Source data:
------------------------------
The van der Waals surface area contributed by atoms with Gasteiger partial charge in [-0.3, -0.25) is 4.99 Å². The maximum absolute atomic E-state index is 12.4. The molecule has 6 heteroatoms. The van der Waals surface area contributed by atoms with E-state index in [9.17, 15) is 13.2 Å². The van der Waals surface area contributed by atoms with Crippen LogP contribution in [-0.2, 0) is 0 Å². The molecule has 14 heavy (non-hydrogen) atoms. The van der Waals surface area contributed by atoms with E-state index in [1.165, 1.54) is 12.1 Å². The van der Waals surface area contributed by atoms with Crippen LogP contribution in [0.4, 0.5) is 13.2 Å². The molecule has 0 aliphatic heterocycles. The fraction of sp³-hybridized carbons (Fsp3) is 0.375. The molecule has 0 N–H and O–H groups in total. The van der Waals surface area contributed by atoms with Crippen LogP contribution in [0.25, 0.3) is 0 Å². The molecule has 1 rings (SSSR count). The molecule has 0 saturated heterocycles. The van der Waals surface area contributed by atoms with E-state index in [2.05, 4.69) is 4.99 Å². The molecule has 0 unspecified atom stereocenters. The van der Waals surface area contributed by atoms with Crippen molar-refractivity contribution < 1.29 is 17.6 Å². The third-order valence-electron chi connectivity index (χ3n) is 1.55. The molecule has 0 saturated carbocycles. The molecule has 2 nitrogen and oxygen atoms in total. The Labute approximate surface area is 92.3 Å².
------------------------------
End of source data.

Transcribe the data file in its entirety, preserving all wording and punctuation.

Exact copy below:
The van der Waals surface area contributed by atoms with Gasteiger partial charge in [-0.3, -0.25) is 4.99 Å². The maximum absolute atomic E-state index is 12.4. The molecule has 6 heteroatoms. The van der Waals surface area contributed by atoms with E-state index in [9.17, 15) is 13.2 Å². The van der Waals surface area contributed by atoms with Crippen LogP contribution in [-0.2, 0) is 0 Å². The molecule has 14 heavy (non-hydrogen) atoms. The van der Waals surface area contributed by atoms with E-state index in [1.165, 1.54) is 12.1 Å². The van der Waals surface area contributed by atoms with Crippen LogP contribution in [0.4, 0.5) is 13.2 Å². The molecule has 0 aliphatic heterocycles. The fraction of sp³-hybridized carbons (Fsp3) is 0.375. The molecule has 0 N–H and O–H groups in total. The van der Waals surface area contributed by atoms with Crippen LogP contribution in [0.25, 0.3) is 0 Å². The molecule has 1 rings (SSSR count). The molecule has 0 saturated heterocycles. The van der Waals surface area contributed by atoms with E-state index in [2.05, 4.69) is 4.99 Å². The molecule has 0 unspecified atom stereocenters. The van der Waals surface area contributed by atoms with Crippen molar-refractivity contribution < 1.29 is 17.6 Å². The third-order valence-electron chi connectivity index (χ3n) is 1.55. The molecule has 0 saturated carbocycles. The molecule has 2 nitrogen and oxygen atoms in total. The Labute approximate surface area is 92.3 Å².